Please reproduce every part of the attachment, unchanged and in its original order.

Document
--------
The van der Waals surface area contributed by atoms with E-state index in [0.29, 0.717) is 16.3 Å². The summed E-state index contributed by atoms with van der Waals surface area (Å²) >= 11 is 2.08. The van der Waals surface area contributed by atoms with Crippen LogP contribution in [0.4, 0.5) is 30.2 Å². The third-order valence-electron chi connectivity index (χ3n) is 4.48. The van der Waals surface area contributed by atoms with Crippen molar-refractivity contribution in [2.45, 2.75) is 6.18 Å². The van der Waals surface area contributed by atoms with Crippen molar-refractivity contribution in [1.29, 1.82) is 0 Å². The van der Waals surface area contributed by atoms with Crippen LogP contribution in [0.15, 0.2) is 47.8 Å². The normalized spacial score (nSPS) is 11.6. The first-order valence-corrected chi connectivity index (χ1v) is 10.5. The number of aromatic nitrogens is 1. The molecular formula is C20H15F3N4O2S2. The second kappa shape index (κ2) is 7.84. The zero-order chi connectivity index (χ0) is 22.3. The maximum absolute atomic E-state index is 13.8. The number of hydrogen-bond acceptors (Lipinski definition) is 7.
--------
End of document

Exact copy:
The van der Waals surface area contributed by atoms with E-state index in [0.29, 0.717) is 16.3 Å². The summed E-state index contributed by atoms with van der Waals surface area (Å²) >= 11 is 2.08. The van der Waals surface area contributed by atoms with Crippen LogP contribution in [0.4, 0.5) is 30.2 Å². The third-order valence-electron chi connectivity index (χ3n) is 4.48. The van der Waals surface area contributed by atoms with Crippen molar-refractivity contribution in [2.45, 2.75) is 6.18 Å². The van der Waals surface area contributed by atoms with Crippen molar-refractivity contribution in [1.29, 1.82) is 0 Å². The van der Waals surface area contributed by atoms with Crippen LogP contribution in [0.15, 0.2) is 47.8 Å². The normalized spacial score (nSPS) is 11.6. The first-order valence-corrected chi connectivity index (χ1v) is 10.5. The number of aromatic nitrogens is 1. The molecular formula is C20H15F3N4O2S2. The second kappa shape index (κ2) is 7.84. The zero-order chi connectivity index (χ0) is 22.3. The maximum absolute atomic E-state index is 13.8. The number of hydrogen-bond acceptors (Lipinski definition) is 7.